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Let $f(x) = a_nx^n+\cdots+a_0 \in \mathbb{Q}[x]$ be a palindromic polynomial; that is, the coefficients of $f$ satisfy $a_n = a_0$, $a_{n-1} = a_1$, and more generally $a_{n-i} = a_i$ for all $0\leq i\leq n$. Is it true that if $n > 2$, then the Galois group of $f$ (i.e. the group $Gal(K/Q)$ where $K$ is a splitting field of $f$) is not $S_n$ ?

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This is actually very fun. So the reason for this is that a palindromic polynomial is symmetric under exchange $r \to r^{-1}$ (i.e. $p(r) = p(r^{-1})$) if $p(r) = 0$. This implies that for all $s \in G \subseteq S_n$ we have that $s(a)s(a^{-1}) = 1$ and thus we know that, for instance, one cannot send $a$ to its inverse while sending $a^{-1}$ to another root, and thus for polynomials of size at least $3$ we have that $(a, a^{-1}, b)$, $b \neq a$ is not a possible Galois group element.

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    $\begingroup$ Nice! LOL! Why did I bother to bound the degree of the splitting field :-) $\endgroup$ – Jyrki Lahtonen Jun 24 '16 at 6:27
  • $\begingroup$ Thanks! Though I should say for posterity that a student probably learns a lot more about Galois theory from reading your answer than mine. $\endgroup$ – Sempliner Jun 24 '16 at 6:38
  • $\begingroup$ Not necessarily. Thinking about the elements of the Galois group as permutations of the zeros is at the core here. The group is $S_n$, iff there are no hidden relations among the roots, and they can be permuted in an unconstrained manner. Here you use the constraint that the roots are reciprocals of each other ... $\endgroup$ – Jyrki Lahtonen Jun 24 '16 at 6:43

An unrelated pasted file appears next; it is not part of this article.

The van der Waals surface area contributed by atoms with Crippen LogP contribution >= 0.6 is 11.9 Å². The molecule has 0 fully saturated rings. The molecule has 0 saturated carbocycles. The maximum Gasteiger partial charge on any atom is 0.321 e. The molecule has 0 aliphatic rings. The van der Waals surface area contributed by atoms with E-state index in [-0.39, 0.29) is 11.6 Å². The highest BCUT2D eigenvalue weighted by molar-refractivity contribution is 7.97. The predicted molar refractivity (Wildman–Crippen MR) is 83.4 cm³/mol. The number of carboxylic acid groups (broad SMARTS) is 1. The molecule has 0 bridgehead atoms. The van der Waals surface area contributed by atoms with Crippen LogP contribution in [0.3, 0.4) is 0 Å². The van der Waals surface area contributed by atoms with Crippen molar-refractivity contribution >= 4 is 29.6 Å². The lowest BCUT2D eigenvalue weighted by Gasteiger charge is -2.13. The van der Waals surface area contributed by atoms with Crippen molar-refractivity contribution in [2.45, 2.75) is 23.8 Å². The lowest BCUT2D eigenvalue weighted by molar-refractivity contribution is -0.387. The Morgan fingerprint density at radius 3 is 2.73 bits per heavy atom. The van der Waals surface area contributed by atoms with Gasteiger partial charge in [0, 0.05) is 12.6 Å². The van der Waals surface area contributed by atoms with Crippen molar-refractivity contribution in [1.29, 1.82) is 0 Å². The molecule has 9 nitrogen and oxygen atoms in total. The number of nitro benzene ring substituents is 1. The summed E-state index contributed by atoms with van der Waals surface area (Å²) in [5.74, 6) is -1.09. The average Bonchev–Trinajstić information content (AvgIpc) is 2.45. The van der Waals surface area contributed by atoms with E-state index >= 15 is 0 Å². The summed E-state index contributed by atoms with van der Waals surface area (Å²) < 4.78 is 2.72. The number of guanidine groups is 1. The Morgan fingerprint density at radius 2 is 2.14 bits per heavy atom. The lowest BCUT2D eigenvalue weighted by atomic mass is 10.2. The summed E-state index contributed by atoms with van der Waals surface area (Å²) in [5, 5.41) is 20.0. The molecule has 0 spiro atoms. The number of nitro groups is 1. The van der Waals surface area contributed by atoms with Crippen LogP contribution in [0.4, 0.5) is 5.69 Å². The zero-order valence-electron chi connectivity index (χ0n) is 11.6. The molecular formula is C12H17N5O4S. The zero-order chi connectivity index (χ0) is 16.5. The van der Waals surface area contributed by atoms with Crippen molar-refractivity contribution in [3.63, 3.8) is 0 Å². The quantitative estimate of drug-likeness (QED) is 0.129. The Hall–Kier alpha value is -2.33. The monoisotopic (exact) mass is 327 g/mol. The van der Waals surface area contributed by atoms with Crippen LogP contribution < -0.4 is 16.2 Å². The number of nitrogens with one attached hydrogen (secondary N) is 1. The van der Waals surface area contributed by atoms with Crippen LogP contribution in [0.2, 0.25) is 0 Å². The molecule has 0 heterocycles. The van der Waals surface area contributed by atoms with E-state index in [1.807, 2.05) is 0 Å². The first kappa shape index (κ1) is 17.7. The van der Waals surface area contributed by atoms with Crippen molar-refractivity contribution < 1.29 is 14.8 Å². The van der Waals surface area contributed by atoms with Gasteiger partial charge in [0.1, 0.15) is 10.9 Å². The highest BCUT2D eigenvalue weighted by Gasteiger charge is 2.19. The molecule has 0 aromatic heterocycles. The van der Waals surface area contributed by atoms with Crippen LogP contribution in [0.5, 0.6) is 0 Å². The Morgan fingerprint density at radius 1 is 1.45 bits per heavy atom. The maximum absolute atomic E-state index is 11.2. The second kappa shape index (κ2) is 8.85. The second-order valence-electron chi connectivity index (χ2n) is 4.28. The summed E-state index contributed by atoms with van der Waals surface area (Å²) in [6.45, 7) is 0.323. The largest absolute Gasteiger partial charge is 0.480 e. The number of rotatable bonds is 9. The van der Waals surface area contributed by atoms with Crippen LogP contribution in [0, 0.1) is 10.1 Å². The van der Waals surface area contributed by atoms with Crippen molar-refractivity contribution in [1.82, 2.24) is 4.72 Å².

• $\begingroup$ Very true. Though it's interesting to see how a (very closely related) cousin of this idea about algebraic constraints cutting down the size of the possible group appears below in your answer. $\endgroup$ – Sempliner Jun 24 '16 at 7:00
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Yes. This is the case.

If $n$ is even, say $n=2m$, then we can do the following. Induction on $m$ shows that there exists a polynomial $g(x)\in\Bbb{Q}[x]$ of degree $m$ such that $$ x^{-m}f(x)=g(x+\frac1x). $$ We then get the splitting field $L$ of $f$ (inside $\Bbb{C}$) as follows. Let $\beta_1,\beta_2,\ldots,\beta_m$ be the zeros of $g(x)$. Then $K=\Bbb{Q}(\beta_1,\ldots,\beta_m)$ is a splitting field of $g$, and the usual argument shows that $[K:\Bbb{Q}]\le m!$. If we denote by $\alpha_i$ and $\alpha_{i+m}$ the solutions of $$ x+\frac1x=\beta_i,\qquad(*) $$ $i=1,2,\ldots,m$, then the numbers $\alpha_i,i=1,\ldots,n$, are the zeros of $f$. As $\beta_i=\alpha_i+1/\alpha_i$ for all $i=1,\ldots,n$, we see that

  • $K\subset L=\Bbb{Q}(\alpha_1,\alpha_2,\ldots,\alpha_n)$, and
  • $L=K(\alpha_1,\alpha_2,\ldots,\alpha_m)$.

So we get $L$ by adjoining a carefully selected half of the zeros of $f$ to $K$. But the equations $(*)$ are all quadratic. Therefore $[L:K]\le 2^m$.

Consequently $$ [L:\Bbb{Q}]\le 2^m\cdot m!. $$ As $2^m\cdot m!<(2m)!$ when $m>1$, we can conclude that the Galois group of $f$ must be a proper subgroup of $S_{2m}=S_n$.

If $n$ is odd, then the palindromic condition implies that $f(-1)=0$. Therefore $f$ cannot be irreducible, and hence we can immediately conclude that its Galois group is a proper subgroup of $S_n$.

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